The identification that genes responsible for LQTS encode different ion channels involved in the control of repolarization has led to important advancements in current knowledge regarding genotype-phenotype correlation in hereditary arrhythmogenic disorders. Data from the International LQTS Registry have shown that life-threatening arrhythmias in LQTS patients occur under specific circumstances and in a gene-specific manner.11 It has been shown that, despite the fact that LQT1 and LQT2 patients harbor mutations that affect the potassium channels, triggers for life-threatening cardiac events among carriers of these 2 genotypes are distinctly different. Patients with the LQT1 genotype have been consistently reported to have a high frequency of arrhythmic events during activities that are associated with increased sympathetic activity and faster heart rates, such as vigorous exercise and swimming, whereas patients with the LQT2 genotype have been shown to be at a relatively low risk during exercise.11, 20–22 The difference in heart rate-related risk between genotypes may reflect that different potassium currents are involved in these two LQTS genotypes. IKs shortens ventricular repolarization with fast heart rates and catecholamines; in LQT1, there is a reduction in this compensatory response. Fast heart rates have been shown to lead to accumulation of IKs, even in the absence adrenergic stimulation.13 Thus, impaired IKs accumulation in LQT1 patients, as a result of malfunction of channels containing a mutant subunit, may contribute to reduced adaptation of action potential duration to increasing heart rates. This concept is supported by an experimental model for LQT1, in which IKs blockade greatly enhances the probability of torsade de pointes in the presence of catecholamines, 23 and by the fact that LQT1 patients have an exaggerated QTc interval prolongation during physical activity.24 Our findings are consistent with previous observations regarding the effect of impaired IKs function on the relationship between heart rate and the duration of ventricular repolarization in LQT1 patients. However, in contrast to previous studies that evaluated the QT – RR relationship during exercise testing, 24–25 we have shown that increasing resting heart rate is an independent risk factor for life-threatening cardiac events in LQT1 patients. In addition, Schwartz et al.12 and Brink et al.14 have previously reported that resting heart rate plays a significant modulating role on the risk for cardiac events among carriers of a specific KCNQ1 mutation (A341V); the present study extends these findings to a wide range of KCNQ1 mutation carriers.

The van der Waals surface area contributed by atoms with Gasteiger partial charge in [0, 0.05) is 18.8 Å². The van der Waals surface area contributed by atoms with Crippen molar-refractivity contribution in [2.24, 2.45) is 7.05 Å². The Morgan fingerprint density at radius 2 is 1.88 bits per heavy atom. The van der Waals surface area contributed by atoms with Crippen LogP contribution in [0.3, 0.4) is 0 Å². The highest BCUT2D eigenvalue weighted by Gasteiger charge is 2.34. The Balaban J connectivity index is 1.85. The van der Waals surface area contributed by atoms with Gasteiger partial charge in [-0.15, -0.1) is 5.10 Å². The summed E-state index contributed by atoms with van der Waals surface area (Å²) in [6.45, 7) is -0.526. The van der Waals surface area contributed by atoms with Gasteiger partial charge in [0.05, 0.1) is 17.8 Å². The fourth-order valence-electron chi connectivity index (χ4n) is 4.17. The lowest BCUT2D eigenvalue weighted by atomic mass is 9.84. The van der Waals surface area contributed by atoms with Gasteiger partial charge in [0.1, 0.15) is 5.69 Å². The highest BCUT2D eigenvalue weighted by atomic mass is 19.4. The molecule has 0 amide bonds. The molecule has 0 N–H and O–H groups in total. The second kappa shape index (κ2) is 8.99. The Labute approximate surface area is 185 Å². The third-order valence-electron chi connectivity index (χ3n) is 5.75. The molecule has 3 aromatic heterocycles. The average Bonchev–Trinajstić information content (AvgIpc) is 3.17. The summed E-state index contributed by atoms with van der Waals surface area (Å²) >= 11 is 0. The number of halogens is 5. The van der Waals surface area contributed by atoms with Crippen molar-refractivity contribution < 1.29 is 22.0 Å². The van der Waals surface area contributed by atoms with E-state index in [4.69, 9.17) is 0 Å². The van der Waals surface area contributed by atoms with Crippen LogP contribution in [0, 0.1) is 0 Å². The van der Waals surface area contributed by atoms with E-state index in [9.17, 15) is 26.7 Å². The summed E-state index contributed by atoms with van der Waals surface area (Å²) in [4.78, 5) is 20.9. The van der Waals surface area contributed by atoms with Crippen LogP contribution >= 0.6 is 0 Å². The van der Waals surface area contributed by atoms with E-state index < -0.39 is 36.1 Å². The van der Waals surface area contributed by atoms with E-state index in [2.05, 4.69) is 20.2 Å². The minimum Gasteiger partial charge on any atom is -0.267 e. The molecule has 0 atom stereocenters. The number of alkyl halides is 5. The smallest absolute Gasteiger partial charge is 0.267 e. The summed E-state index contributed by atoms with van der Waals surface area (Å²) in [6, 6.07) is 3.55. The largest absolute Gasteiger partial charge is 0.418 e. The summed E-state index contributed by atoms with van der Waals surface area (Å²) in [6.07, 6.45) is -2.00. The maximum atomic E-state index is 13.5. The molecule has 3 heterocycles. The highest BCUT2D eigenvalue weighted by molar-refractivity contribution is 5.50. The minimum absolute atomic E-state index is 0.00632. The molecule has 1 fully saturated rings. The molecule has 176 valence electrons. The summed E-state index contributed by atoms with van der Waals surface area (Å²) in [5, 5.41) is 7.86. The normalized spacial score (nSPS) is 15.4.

Importantly, although the Bazett’s correction formula was identified in the present study as the best predictor of life-threatening events among known formulae for LQT1 patients, our data suggest that currently available QT correction for heart rate do not provide sufficient risk-assessment among carriers of the LQT1 genotype. We have shown that risk-assessment among carriers of this genotype can be improved by incorporating a genotype-specific QT correction formula that assumes a more linear relationship between the duration of ventricular repolarization and heart rate than that provided by QTc(b) or QTc(f). Our data demonstrate a significant heart rate x genotype interaction effect, indicating that the risk associated with resting heart rate is significantly different between LQT1 and LQT2 patients. Thus, in LQT2 patients, in whom IKs function is not affected, a QTc exponential formula of QT/RR0.2 appears to describe accurately the relationship between heart rate and ventricular repolarization, whereas in LQT1 patients risk stratification is improved by using a much stronger QT/RR0.8 correction formula. All models in the present study were adjusted for baseline and time-dependent risk factors and showed that 100msec increase in QTc [new] was associated with 2.9-fold (p=0.004) and 2.1-fold (p=0.013) increased risk for ACA/SCD among LQT1 an LQT2 patients respectively, in addition to the effects of gender, time dependent syncope, and beta blockers.